An example of this is when my brother Tom saw a ghost. Not “saw” exactly, because we were leaving a church after a wedding and he was walking a little way ahead, chatting away to someone he thought was a relative, walking next to him. He said afterward he just vaguely noticed it was a man, in a suit, but when you’re walking alongside someone, you don’t really look at them. We saw him talking to himself, and we called to him, and he looked back at us, and then all around, and asked where the guy had gone.

Mum didn’t like it, I could tell, and said Tom must have been imagining things. Tom and I realized later it must have been a ghost. But people don’t like ghosts—why, I don’t know. Tom said this guy was perfectly friendly before he vanished; though, when he thought about it, he hadn’t actually said anything back to Tom. So we shut up about it after that.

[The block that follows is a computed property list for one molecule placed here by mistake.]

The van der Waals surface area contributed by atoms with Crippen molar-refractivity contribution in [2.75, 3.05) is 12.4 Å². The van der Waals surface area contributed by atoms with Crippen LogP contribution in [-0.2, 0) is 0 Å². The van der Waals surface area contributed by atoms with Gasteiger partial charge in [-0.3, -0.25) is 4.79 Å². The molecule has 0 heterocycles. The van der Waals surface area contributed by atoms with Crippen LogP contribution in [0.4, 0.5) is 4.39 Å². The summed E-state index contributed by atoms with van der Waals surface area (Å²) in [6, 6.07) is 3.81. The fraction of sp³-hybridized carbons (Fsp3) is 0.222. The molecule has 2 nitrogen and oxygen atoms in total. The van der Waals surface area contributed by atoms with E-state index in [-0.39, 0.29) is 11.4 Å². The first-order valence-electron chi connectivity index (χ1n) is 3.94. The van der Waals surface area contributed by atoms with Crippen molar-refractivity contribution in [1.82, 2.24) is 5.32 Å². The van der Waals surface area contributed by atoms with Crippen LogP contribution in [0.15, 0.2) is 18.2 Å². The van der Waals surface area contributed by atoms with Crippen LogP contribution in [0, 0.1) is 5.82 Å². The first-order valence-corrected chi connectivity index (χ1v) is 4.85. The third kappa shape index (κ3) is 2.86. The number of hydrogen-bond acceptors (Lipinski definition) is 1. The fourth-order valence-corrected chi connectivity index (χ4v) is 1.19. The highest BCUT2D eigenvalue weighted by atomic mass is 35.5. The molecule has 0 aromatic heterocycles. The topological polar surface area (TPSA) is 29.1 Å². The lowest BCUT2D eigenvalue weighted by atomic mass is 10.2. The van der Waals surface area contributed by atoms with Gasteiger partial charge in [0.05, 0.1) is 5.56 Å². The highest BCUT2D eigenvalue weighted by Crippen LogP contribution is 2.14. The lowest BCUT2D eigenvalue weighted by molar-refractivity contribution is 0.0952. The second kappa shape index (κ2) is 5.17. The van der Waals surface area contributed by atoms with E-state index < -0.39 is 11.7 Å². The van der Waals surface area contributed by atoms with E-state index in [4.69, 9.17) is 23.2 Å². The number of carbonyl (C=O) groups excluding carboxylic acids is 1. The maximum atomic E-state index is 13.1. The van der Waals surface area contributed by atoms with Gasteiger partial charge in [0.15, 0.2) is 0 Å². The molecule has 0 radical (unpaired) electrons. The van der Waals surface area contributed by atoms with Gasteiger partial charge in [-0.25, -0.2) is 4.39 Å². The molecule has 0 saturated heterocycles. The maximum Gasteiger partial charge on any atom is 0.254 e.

We also dreamed the same dreams some nights. We found we even sometimes got each other’s dreams by mistake, though we couldn’t think why—we’re not twins or anything; Tom’s two years older. Like one day Tom had been playing ball with his mate and that night I had the dream of doing the same thing, but I could tell it was Tom, not me, and in the dream he was irritated about something that wasn’t fair. I found this a bit of a boring dream, and told him off the next day, and said could he keep his dreams out of my dreams, which were much better than his.

Tom said he’d had one about my ant farm being tipped over; but he wasn’t interested in the ant farm, and if I’d keep my dreams, he’d try and keep his.

We never worked out why this happened, and of course, there wasn’t really anything we could do about it. But we didn’t tell people—including Mum—because we’d tried before, and they seemed to get cross with us, or think we were lying.